Is there some way to simplify extruder disassembly?  

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mhelvens
(@mhelvens)
New Member

I occasionally find myself having to disassemble the extruder carriage in order to remove something that's blocking the filament path. As it turns out, this requires me to disconnect all wires from inside the control box and remove the cable sleeve and all zip-ties.

Has someone come up with a way to simplify this process? I know I can't be the first to have encountered this issue. Knowing the 3D printing community, someone will have designed a solution and shared it, but my Google fu is failing me.

In case there isn't already a solution out there, the simplest one I can think of is to insert connectors for all wires entering the assembly, and a 3D-printed clamp of some sort to secure the wire bundle (in lieu of zip-ties) and prevent strain on the individual wires. But I'd like some feedback on this idea, and some guidance w.r.t. what type of connectors to use, and so on.

Thanks!

Posted : 08/10/2019 10:12 pm
joan.t
(@joantabb)
Veteran Member Moderator

I cut the filament off at the top of the PTFE Tube, leave the idler door open

heat the extruder to about 280C for a couple of minutes then push a long 1.5mm hex key onto the cue end of the filament and push firmly. 
if it doesnt move, remove the nozzle and try again.
if the filament moves after removing the nozzle you probably have junk in the nozzle,  clean out or replace as you see fit!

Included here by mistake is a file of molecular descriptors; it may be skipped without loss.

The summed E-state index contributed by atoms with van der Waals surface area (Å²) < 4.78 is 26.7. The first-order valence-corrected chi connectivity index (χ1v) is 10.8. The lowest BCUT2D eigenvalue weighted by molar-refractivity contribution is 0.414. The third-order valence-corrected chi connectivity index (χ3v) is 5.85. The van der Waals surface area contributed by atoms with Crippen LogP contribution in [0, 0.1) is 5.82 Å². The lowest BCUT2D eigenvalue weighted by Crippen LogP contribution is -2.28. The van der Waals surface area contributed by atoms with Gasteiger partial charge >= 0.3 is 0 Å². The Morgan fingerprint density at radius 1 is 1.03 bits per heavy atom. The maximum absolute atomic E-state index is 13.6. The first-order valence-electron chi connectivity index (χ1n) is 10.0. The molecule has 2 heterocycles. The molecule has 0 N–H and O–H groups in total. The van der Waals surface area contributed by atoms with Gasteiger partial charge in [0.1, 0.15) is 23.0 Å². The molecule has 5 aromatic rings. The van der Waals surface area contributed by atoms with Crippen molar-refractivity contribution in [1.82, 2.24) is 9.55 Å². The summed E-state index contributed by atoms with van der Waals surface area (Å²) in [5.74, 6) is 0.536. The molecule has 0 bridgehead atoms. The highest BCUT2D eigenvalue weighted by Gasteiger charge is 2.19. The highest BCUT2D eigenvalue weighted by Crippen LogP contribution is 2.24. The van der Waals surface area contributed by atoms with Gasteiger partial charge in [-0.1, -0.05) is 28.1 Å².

Joan

I try to make safe suggestions,You should understand the context and ensure you are happy that they are safe before attempting to apply my suggestions, what you do, is YOUR responsibility. Location Halifax UK...
Posted : 09/10/2019 1:23 am
laura.f2 liked
laura.f2
(@laura-f2)
Eminent Member
Posted by: @joantabb

heat the extruder to about 280C for a couple of minutes then push a long 1.5mm hex key onto the cue end of the filament and push firmly. 

So I'm not the only person who does this!!

The MK3S update is an improvement here - you can leave the body on and just remove the covers. it would be nice if the "channel" for the wiring kept the wiring in place also.

But agreed it is messy - it takes a long time to get the extruder exactly right and a refit sometimes can mess up a perfect setup

Posted : 09/10/2019 3:47 pm
chocki
(@chocki)
Honorable Member

You can also use a brass welding rod, I got this tip from the forum, the brass is 1.6 to 1.7mm diameter and being brass wont damage your heat break or nozzle.

Normal people believe that if it ain’t broke, don’t fix it. Engineers believe that if it ain’t broke, it doesn’t have enough features yet....
Posted : 09/10/2019 6:02 pm
mhelvens
(@mhelvens)
New Member

Thanks all! Will definitely try this.

The purpose behind the post was more about simplifying disassembly in general, rather than just resolving a clogged hotend. But I'll be happy if I can solve the main cause my problems. 🙂

Posted : 09/10/2019 8:12 pm
christoph.e5
(@christoph-e5)
Eminent Member

You could print and use a more service friendly extruder and switch to a geared one in the process. I've not looked back since changing to BNBSX (but that requires changing x-ends as well). I've also tried the skelestruder and some (not so successful) other designs. We do have options apart from R4...

Posted : 11/10/2019 1:30 pm
chocki
(@chocki)
Honorable Member

I can second skelestruder. I made and use one and it just works, but I think BNBSX will probably be easier to maintain, not that I have had to do anything to the skelestruder, it also allows a clearer view of the print nozzle. 

Normal people believe that if it ain’t broke, don’t fix it. Engineers believe that if it ain’t broke, it doesn’t have enough features yet....
Posted : 11/10/2019 1:49 pm
vintagepc
(@vintagepc)
Noble Member

Third vote for a skelestruder.

Posted : 11/10/2019 1:58 pm
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